Sports Authority OKs LP Field improvement bonds

Predators, authority also agree to extend deadline for incentive negotiation

The Metropolitan Sports Authority has given its thumbs up to $28 million in bonds to renovate parts of LP Field.

In a series of three votes — Rusty Lawrence was the sole no vote on two of them, the third was unanimous — the authority gave its go-ahead for the money for new scoreboards, sound system, elevators, so-called "fan entertainment zones" and ribbon boards. The Metro Council must also approve the issuance at its meeting Tuesday night.

Titans Vice President Don MacLachlan said the improvements are expected to cost $23.5 million and the funding sources for the bonds — Metro's $1 million annual obligation plus revenue from the seat-user fee, which will be raised $1 to $3 in 2013 — should generate $23.2 million over the 22-year life of the bonds.

MacLachlan compared LP Field to what the Titans designate as "comparable" stadia — the 23 NFL facilities built or significantly improved between 1989 and 2009 — and noted the vast majority of them have the upgrades LP Field will undergo.

Despite voting for the resolutions, authority member Steve North expressed concern of using the seat-user fee — which was designed as a reserve fund for annual maintenance — for one-time improvements.

Deadline extended for Preds incentive negotiations

Without action by year's end, the Predators incentive agreement with Metro — a roughly $7.8 million annual payment from government to arena operator — would have automatically renewed June 30, 2012.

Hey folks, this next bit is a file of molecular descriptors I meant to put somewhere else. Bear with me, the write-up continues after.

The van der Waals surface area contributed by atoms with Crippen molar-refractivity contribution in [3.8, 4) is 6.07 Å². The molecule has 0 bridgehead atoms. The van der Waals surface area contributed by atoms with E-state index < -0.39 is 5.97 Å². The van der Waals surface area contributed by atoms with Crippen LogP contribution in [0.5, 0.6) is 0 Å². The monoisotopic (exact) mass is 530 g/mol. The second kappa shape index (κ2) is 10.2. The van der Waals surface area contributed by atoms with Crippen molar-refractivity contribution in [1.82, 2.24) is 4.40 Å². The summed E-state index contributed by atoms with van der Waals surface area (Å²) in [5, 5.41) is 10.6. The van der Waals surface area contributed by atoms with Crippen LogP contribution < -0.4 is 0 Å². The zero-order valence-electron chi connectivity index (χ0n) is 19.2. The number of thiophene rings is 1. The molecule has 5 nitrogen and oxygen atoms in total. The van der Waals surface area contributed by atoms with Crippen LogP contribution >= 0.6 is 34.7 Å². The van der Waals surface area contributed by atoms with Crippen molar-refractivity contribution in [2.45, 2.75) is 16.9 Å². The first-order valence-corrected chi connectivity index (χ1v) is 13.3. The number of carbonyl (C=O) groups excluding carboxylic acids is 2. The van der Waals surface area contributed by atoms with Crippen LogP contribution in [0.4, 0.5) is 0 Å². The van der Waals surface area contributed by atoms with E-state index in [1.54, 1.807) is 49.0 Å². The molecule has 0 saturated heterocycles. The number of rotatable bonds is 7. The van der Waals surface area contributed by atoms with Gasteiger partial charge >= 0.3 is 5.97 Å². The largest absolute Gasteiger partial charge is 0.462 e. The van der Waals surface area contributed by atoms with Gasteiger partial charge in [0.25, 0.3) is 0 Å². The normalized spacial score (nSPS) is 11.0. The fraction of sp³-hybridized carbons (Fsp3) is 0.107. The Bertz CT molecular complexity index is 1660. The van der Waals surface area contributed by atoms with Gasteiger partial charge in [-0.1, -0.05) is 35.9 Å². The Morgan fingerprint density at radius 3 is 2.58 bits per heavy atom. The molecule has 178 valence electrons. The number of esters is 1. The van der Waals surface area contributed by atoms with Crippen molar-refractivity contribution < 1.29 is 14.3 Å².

The Predators, however, have agreed to extend that New Year's Eve deadline 120 days. The authority on Tuesday unanimously approved the move.

"This gives us plenty of time to explore how we want to look at the negotiations," authority chair J.D. Elliott said.

While the negotiations themselves will be between the mayor's office and the team, the authority will be represented in those talks. Predators COO Sean Henry also presented the arena's budget, noting the operating loss is projected for next year at $5.7 million, down from $6.1 million this year. 

During the discussions of the capital budget, Lawrence asked Henry about increasing the seat-user fee at the arena — currently $2 for non-hockey events and $1.75 for Predators games — to help with capital improvements at Bridgestone, similar to the deal approved for the Titans. Henry said the team was open to any idea that would "alleviate the burden" on the general fund.